- Apple warns coronavirus expected to cause iPhone ‘supply shortages’ Monday 7:59 PM
- Will ‘The Bachelor’ end without an engagement? Monday 7:44 PM
- This ‘Little Women’ scene just became a meme Monday 7:03 PM
- Playable version of Blizzard’s ‘StarCraft: Ghost’ leaks online nearly 15 years after cancelation Monday 6:31 PM
- This Twitter extension can block unsolicited nudes from your inbox Monday 6:01 PM
- Jeffree Star wears cornrows after being accused of cultural appropriation Monday 4:49 PM
- Jeff Bezos says he’ll commit $10 billion to combat climate change Monday 4:18 PM
- A TikTok user went on a mission to turn his urine blue by chugging food coloring Monday 3:55 PM
- YouTuber’s vacation in ‘Bali’ was actually staged at Ikea Monday 3:14 PM
- Video shows liquor store manager calling employee ‘f*cking worthless’ Monday 1:16 PM
- Instagram influencer scams followers out of $1.5 million Monday 12:22 PM
- Why did the Israeli military tweet this thirst trap? Monday 10:43 AM
- Jake Paul wants you to have financial freedom… by paying him a monthly fee Monday 10:40 AM
- Tweets from Sanders supporters are terrifying the establishment Monday 10:15 AM
- Zuckerberg says he supports 1 bill in Congress that would regulate Facebook Monday 10:11 AM
Google defends anonymity rules
Anti-pseudonyms policy on Google+ has some social users up in arms, others offer tepid support.
A change in the Google+ policy that immediately removed people suspected of using pseudonyms from the social network was not enough to placate privacy advocates, abuse victims, artists and others who go by different names.
“Google still doesn’t get social,” Dutch information specialist Twan van Elk tweeted in response to a ReadWriteWeb article outlining the changes.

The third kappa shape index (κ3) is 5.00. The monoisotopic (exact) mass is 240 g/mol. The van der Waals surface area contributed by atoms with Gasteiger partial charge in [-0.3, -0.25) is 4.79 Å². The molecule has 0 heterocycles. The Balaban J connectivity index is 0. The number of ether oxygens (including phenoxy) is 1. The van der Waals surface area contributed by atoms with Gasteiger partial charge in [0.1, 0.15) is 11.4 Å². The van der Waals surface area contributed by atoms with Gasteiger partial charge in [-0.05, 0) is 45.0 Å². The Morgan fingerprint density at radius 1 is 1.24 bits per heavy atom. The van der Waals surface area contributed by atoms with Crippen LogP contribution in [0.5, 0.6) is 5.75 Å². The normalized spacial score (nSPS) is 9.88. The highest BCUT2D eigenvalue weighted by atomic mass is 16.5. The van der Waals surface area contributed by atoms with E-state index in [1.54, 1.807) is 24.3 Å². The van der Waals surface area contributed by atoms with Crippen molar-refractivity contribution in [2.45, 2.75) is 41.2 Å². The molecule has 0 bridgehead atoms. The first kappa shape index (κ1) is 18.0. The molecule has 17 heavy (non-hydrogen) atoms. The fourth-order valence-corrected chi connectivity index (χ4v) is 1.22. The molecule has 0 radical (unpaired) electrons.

Initially, Google immediately removed users from Google+ if it suspected them of using a fake name in what the company said was an effort “to make connecting with people on the web more like connecting with people in the real world.”
Under the policy, Google will send emails to users suspected of violating the policy and give them four days to comply before the profile is removed.
“We’re listening, learning, and iterating to give our users the best experience possible,” Saurabh Sharma, a Google+ product manager, wrote in the policy change announcement. “We’re hoping that most affected users will be able to quickly fix their profile name while continuing to enjoy all that Google+ has to offer.”
The crux of the debate was perhaps best captured last month in an open letter to Google+ from Sandra Large, who has operated online for several years under the psuedonymn Technogran.
“The reason why I decided to give myself a pseudonym rather than be known by my real name are actually pretty simple. I am a female. I am also a lone parent and carer, looking after my Down’s Syndrome daughter. I am a senior citizen. As a member of society I very often feel vulnerable,” Large said. “If I say something on the Internet that someone else doesn’t agree with, I need to know that they won’t be able to find out where I live and cause me any trouble. I also want to be sure that no one can use my name via Identity theft. In other words, whilst being on and using the Internet I NEED to feel safe.”
Google was criticized for announcing the policy on the same day it released social games on Google+. Some users felt the news was buried as a result of the games announcement, but others seemed to not be bothered by the policy.
“Does it mean I’m “The Man” since I’m totally okay with Google’s “No Pseudonyms on G+” Policy?” Seattle-based writer Ubura Jones asked on Twitter.
Dave Copeland is a tech reporter whose work has appeared in the Wall Street Journal, Boston Globe, and ReadWrite. He teaches journalism at Bridgewater State University.